delay(200);         
  }
  noTone(speakerPin);
}

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Part A2: Playing a Melody - use the same sound.ino file

Now that you can play a scale it's time to play a melody. The first thing you must do is read the serial input for the melody. A melody will be input all at once like this: 

agfgaaa

The melody ends with the newline ('\n') character. When you read the newline character you should stop reading input and play the melody.When you're ready you can test your program using this melody: 

Mary Had a Little Lamb: 
agfgaaagggaaaagfgaaaaggagf 


Your code should read characters from the serial port with the Serial.read() function and place them into an array. The array should be big enough to hold 128 characters.  Here is some code to get you started:

void loop() {
  const int NUM_NOTES = 128;
  char noteArray[NUM_NOTES];
  int currIndex = 0;
  bool done = false;
  if (Serial.available())  {
    while (done == false)  {
      int got = Serial.read();
      if (got == -1)  {
        cout << "-1 back from Serial.read" << endl;
      }  else if (got == '\n')  {
        done = true;
        noteArray[currIndex] = '\n';
        cout << "newline found" << endl;
      } else {
        cout << "(char) got is " << (char) got << endl;
        //  ADD YOUR CODE TO FILL IN THE ARRAY HERE 
      }
    }  //end while
    cout << "you entered: ";
    for (int i = 0; i < currIndex; i++)  {
      // ADD YOUR CODE TO PRINT OUT THE ARRAY HERE
    }
    cout << endl;
    for (int i = 0; i < currIndex; i++) {
      tone(speakerPin, getNote(noteArray[i]));
      delay(200);
    }
    noTone(speakerPin);
  }  //end if Serial.available
}

If you carefully read the Arduino manual you may notice that the Serial.readUntil() function basically does this for you. Do not use that function for this assignment. You must use arrays to store the melody.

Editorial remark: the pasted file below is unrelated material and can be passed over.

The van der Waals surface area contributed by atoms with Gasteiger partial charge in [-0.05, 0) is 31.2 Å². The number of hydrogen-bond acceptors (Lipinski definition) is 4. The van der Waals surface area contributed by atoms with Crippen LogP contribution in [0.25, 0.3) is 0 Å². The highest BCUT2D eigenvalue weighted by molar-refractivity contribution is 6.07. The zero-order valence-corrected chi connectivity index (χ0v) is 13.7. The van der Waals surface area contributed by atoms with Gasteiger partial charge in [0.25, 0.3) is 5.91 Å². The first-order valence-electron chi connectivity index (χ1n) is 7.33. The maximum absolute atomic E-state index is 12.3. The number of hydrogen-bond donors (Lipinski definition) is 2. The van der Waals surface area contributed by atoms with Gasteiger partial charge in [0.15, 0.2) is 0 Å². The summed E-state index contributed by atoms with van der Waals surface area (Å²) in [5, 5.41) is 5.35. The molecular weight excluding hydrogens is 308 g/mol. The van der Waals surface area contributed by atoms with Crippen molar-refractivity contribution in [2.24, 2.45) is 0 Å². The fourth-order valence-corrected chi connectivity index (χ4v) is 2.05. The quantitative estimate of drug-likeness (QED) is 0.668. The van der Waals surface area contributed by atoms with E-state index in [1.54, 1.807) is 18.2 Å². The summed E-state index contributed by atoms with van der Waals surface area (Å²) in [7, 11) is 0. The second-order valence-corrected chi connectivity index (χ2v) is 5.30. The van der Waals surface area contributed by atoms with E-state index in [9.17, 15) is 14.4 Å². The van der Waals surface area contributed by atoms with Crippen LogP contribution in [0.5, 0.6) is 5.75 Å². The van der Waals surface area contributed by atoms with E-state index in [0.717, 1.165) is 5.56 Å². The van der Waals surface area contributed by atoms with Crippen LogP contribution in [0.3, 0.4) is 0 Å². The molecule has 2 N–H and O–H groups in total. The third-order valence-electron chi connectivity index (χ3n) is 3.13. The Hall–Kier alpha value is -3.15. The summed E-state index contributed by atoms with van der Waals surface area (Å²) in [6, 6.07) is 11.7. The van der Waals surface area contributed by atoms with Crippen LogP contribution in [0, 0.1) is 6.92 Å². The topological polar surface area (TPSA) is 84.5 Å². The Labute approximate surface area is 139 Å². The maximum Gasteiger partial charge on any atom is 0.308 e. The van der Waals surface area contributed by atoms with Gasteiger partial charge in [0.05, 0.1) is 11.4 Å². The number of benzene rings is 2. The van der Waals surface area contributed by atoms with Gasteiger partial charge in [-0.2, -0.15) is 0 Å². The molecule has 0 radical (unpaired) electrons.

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Style Requirements

Remember to follow all the style rules from previous assignments, as well as the new rules we recently covered, including:

  1. Function naming conventions (See: Function Names)
  2. Indentation in functions and placement of curly braces (See: Indentation)
  3. Function comment blocks See: Function Comment Block)
  4. Use named constants instead of magic numbers (see: Limit Magic Numbers)
  5. Proper use of spaces around operators (see: Spacing Around Operators

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EXTRA CREDIT (3pts):  Here is the Super Mario Theme song played on the Piezo speaker.

Get it to work on your Arduino with the serial console printing out the current melody and modify it in some way of your choice.  Call your file mario.ino

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Grading Criteria (20 pts) + 3 pts Extra Credit

Note that function headers must have the @param and @return comments filled in.

2 Parts:  submit only one file sound.ino for Part 1 & 2

Each Part:  10 points  (Header 1pt, Function Headers 1pt, Compiles 1 pts, Proper Formatting 1 pt,  Works as Specified 6 pts)

Part 1:  10 pts total

Part 2:  10 pts total

Extra Credit:  3 pts.